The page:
The Manari Ranch: The Living History of Guyana’s Rupununi
It is reassuring to know Manari Ranch exists.
Our world seems to travel too fast, as we stumble from one crisis to another, each event often caused by the sheer speed to which we have accelerated our lives. We look to media all day, reflect upon it rarely and act upon its’ desires all of the time; we lose control and we head at an ever increasing pace toward something.
And then there is Manari.
A tiny ranch, now with plans to develop only ten square miles down from its former 95 square mile footprint, the property is history. It is not really historical, but it embodies the remarkable hard-scrabble history of this remote and quite fascinating part of the world.
So let me tell you a story.
Henry Prideaux Collie Melville, now there’s a name, was a man of vision, clearly itchy feet, an apparently authoritarian air and determination by the bucket load. Born a Sagittarius in Jamaica in 1864, he was indeed positive and straightforward; he headed to Guyana in the late 19th century and purchased the massive Dadanawa Ranch in 1880 while out prospecting for gold.
The ranch grew from the 300 head that he bought to a massive 5,000 head station, and all the time, the family grew. His daughter Margaret, one of ten children, married a Basque, Theodore Orella, a chap whose life had obviously taken a significantly sharp turn as he found himself a cowboy in the South American Savannah.
They built Manari in 1927, and had two children, Louis and Margaret who kept the place alive. Now Louis’ daughter Lissa carries the family torch, and keeps Manari alive.
Today, the Southern Rupununi is a truly remarkable place, and the descendants of HPC have grown to form the most impenetrable and supportive fabric that can be woven by a family. From generation to generation new ranches evolved as families grew, and today, one of these offshoots is the remarkable delightful Manari Ranch.
Conveniently for visitors, the property lies only seven miles or so from Lethem, but the short distance belies the decades of time that get shorn from one’s being as you step through the door. This is no theme park; this is the real thing.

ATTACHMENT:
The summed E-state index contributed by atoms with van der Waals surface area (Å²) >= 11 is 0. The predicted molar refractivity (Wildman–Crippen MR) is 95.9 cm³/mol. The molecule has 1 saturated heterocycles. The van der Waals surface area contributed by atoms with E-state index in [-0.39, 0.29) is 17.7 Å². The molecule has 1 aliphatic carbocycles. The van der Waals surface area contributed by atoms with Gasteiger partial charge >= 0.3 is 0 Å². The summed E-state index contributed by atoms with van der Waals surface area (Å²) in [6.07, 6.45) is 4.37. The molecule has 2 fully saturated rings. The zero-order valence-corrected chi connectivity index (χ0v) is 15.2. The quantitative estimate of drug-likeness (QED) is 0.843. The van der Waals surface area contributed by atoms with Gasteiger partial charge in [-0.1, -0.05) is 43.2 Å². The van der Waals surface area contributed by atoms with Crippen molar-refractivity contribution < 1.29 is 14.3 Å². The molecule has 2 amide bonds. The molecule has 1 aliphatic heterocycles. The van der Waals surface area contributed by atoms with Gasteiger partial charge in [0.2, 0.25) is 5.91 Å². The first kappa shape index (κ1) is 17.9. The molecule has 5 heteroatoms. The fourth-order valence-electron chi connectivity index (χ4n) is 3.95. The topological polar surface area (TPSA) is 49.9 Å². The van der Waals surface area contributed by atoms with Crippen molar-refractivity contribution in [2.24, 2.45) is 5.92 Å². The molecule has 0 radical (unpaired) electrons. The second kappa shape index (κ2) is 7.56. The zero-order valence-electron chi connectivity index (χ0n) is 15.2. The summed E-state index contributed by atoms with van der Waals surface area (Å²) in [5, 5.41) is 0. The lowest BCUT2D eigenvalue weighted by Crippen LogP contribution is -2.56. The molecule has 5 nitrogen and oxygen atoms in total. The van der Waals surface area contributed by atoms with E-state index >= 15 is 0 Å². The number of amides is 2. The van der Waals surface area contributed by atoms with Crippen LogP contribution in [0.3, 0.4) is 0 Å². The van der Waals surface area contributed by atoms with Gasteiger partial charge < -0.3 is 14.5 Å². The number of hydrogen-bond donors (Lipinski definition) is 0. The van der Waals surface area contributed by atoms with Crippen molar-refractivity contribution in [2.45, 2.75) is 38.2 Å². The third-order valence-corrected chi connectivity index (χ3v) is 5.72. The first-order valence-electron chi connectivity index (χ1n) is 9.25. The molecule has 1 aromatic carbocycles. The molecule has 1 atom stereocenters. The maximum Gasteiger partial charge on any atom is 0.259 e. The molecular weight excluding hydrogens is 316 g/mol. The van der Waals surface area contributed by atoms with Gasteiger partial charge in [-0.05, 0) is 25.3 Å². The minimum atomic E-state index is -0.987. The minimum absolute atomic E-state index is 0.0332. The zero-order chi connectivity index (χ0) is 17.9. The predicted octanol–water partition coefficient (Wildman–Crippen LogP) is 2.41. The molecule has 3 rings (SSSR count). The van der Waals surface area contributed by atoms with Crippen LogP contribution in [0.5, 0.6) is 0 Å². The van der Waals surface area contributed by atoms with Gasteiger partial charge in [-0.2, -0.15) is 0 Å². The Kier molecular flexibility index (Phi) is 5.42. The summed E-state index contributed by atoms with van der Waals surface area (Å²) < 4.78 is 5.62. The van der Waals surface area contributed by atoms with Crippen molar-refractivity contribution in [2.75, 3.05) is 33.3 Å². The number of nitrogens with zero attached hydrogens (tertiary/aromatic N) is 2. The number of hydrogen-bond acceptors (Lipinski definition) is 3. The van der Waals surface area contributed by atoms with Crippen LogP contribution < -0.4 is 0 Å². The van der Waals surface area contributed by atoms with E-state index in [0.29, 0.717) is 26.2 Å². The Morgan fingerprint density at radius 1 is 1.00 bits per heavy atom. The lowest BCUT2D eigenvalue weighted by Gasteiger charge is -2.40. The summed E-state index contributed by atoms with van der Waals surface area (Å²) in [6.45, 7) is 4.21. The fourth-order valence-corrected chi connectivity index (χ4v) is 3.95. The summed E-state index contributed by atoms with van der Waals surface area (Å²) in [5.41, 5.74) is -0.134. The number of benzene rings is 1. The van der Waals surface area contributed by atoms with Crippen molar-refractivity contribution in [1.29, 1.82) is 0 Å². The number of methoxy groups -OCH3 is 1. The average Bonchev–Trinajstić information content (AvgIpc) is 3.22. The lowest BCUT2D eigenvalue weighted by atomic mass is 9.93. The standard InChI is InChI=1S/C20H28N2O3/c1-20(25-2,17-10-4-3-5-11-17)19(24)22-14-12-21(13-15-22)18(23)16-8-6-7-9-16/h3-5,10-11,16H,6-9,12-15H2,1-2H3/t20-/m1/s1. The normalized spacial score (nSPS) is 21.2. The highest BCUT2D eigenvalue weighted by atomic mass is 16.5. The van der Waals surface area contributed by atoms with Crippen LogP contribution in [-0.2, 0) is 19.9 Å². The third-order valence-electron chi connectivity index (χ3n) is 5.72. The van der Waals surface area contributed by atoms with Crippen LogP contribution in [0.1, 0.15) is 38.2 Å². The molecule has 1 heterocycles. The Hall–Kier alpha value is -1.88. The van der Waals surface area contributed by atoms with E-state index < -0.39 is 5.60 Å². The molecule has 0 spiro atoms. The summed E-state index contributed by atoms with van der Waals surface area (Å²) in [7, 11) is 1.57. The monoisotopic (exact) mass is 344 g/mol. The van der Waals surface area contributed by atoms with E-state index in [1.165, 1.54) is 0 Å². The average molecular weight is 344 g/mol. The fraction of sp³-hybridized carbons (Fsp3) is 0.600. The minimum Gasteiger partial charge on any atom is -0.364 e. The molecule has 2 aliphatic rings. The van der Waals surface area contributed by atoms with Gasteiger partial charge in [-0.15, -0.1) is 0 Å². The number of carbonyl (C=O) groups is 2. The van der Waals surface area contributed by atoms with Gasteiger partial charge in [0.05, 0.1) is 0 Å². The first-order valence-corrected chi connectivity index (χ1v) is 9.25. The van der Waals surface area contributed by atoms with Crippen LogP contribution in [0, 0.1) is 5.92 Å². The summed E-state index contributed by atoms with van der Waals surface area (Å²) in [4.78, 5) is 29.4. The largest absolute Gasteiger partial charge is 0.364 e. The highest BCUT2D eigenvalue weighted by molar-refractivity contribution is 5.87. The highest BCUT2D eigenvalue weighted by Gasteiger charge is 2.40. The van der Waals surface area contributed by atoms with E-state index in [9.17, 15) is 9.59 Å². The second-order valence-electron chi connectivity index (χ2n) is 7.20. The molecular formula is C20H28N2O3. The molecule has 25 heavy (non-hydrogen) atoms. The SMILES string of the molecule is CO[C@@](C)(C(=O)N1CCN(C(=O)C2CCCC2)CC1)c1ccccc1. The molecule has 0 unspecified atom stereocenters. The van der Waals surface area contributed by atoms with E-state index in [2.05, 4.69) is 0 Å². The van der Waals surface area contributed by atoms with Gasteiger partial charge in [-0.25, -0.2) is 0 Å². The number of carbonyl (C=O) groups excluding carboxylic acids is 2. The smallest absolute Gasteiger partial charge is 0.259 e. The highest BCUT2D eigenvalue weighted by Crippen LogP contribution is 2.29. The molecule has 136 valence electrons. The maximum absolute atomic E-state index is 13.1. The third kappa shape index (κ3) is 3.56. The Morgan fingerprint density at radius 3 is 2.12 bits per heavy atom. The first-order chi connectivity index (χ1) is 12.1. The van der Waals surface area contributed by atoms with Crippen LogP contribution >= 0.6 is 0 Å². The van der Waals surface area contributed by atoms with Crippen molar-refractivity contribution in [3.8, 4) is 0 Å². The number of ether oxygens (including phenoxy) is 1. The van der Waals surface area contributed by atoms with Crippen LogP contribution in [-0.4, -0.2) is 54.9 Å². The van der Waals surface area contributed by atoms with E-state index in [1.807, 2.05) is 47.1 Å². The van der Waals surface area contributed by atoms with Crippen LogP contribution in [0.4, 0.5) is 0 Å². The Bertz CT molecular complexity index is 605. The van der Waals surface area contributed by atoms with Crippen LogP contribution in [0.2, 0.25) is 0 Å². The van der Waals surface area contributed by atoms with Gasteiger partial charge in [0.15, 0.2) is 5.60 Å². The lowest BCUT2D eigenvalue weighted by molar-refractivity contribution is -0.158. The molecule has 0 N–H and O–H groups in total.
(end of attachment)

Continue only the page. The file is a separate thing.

Managed today by HPC’s remarkable great-granddaughter, Lissa Orella, a bright and quietly competent woman, the ranch draws its future directly from its past.
Lissa is remarkable; attractive and unassuming, one would not suspect the drive that keeps her and her “project” going. She left Guyana in 1994 to live in Canada, but following the death of her father, Louis, she returned to the family home in 2010.
Guided mostly, it seems, by her DNA, and with the experience of eighteen years of working in Home Depot to call on, she sold her house in Toronto and set to work. Cleaning; working to bring order to chaos, and to get the ranch onto its feet.
And what a job she has done; assisted with the vast, skillful and willing extended family, Manari has reappeared as a family centerpiece, and one that they are willing to share with tourists seeking their rather special environment.
It is not a five-star resort; at night, it is a million-star resort, but the facilities are completely in line with what one would expect from this renaissance. It reflects the deep history and the style of the period it emerged, and as such is completely entrancing.
It is, first and foremost, once again a centre for family; I was fortunate to be there during a funeral, and family and friends from miles around came not only to pay their respects to the departed, but also to be with family; this sense of togetherness was palpable, and the effect that the ranch had on the generations that were at the event was immediate.
Manari was more than a ranch; it is more than a home; Manari is a centre for the remarkable descendants of HPC and the families that have been woven into this wonderful fabric.
And so for visitors; not everyone will (fortunately) be there to participate in a major family event, but they will feel for themselves the fabric of the property’s past. They will realise that this is no theme park, and indeed it is the antithesis of these plastic atrocities; it is a place of history, of lives lived and a place of the future.
As Lissa develops the property there will be more activities added; horseback riding, mountain biking, perhaps, visiting the nearby Amerindian villages, swimming in the creek and quite simply, relaxing. Evelyn Waugh stayed here in 1933, and the atmosphere in which I found myself deposited had changed little. It is a place of character, and a place of growth.
It is a simple property; showers are run from water taken heated by the sun, beds are comfortable but simple, air conditioning is simply not on the agenda; meals are good and often in the evenings taken with whomsoever is there of family, friends and workers. The air is clear, the swimming hole inviting and the whole experience of being at Manari is remarkable.
In the mad-paced world of 2016, it was reassuring and comforting to know that not all of the world has chosen to become dominated by speed.
The internet, however, is sporadically available.
This journey continued into Suriname and beyond; for the next installment, please click here